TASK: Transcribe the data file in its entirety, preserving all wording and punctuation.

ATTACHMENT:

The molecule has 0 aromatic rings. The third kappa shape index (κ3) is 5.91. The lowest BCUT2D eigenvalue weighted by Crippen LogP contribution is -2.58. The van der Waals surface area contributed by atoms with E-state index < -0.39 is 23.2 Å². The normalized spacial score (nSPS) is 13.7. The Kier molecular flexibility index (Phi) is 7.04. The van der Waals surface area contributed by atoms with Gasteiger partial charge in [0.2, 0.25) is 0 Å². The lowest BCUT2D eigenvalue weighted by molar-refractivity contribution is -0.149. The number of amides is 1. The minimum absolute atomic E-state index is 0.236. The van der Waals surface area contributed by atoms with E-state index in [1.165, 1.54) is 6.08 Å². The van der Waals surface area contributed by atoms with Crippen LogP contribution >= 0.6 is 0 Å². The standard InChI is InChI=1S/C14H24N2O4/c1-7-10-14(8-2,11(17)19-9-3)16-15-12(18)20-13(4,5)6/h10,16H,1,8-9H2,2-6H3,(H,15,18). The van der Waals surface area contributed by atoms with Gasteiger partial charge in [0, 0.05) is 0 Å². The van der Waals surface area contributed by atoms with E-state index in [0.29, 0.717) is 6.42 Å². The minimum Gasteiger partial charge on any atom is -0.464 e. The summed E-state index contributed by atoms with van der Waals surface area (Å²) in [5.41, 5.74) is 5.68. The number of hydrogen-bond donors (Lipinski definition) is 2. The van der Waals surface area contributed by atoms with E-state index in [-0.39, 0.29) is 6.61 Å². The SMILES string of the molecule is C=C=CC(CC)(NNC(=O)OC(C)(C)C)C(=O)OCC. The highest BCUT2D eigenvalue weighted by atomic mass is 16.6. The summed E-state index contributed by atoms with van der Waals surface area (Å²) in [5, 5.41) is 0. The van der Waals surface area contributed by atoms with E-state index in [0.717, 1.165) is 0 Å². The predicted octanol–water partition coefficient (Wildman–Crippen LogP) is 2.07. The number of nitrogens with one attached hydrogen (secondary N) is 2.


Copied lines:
The molecule has 0 aromatic rings. The third kappa shape index (κ3) is 5.91. The lowest BCUT2D eigenvalue weighted by Crippen LogP contribution is -2.58. The van der Waals surface area contributed by atoms with E-state index < -0.39 is 23.2 Å². The normalized spacial score (nSPS) is 13.7. The Kier molecular flexibility index (Phi) is 7.04. The van der Waals surface area contributed by atoms with Gasteiger partial charge in [0.2, 0.25) is 0 Å². The lowest BCUT2D eigenvalue weighted by molar-refractivity contribution is -0.149. The number of amides is 1. The minimum absolute atomic E-state index is 0.236. The van der Waals surface area contributed by atoms with E-state index in [1.165, 1.54) is 6.08 Å². The van der Waals surface area contributed by atoms with Crippen LogP contribution >= 0.6 is 0 Å². The standard InChI is InChI=1S/C14H24N2O4/c1-7-10-14(8-2,11(17)19-9-3)16-15-12(18)20-13(4,5)6/h10,16H,1,8-9H2,2-6H3,(H,15,18). The van der Waals surface area contributed by atoms with Gasteiger partial charge in [0, 0.05) is 0 Å². The van der Waals surface area contributed by atoms with E-state index in [0.29, 0.717) is 6.42 Å². The minimum Gasteiger partial charge on any atom is -0.464 e. The summed E-state index contributed by atoms with van der Waals surface area (Å²) in [5.41, 5.74) is 5.68. The number of hydrogen-bond donors (Lipinski definition) is 2. The van der Waals surface area contributed by atoms with E-state index in [-0.39, 0.29) is 6.61 Å². The SMILES string of the molecule is C=C=CC(CC)(NNC(=O)OC(C)(C)C)C(=O)OCC. The highest BCUT2D eigenvalue weighted by atomic mass is 16.6. The summed E-state index contributed by atoms with van der Waals surface area (Å²) in [5, 5.41) is 0. The van der Waals surface area contributed by atoms with E-state index in [0.717, 1.165) is 0 Å². The predicted octanol–water partition coefficient (Wildman–Crippen LogP) is 2.07. The number of nitrogens with one attached hydrogen (secondary N) is 2.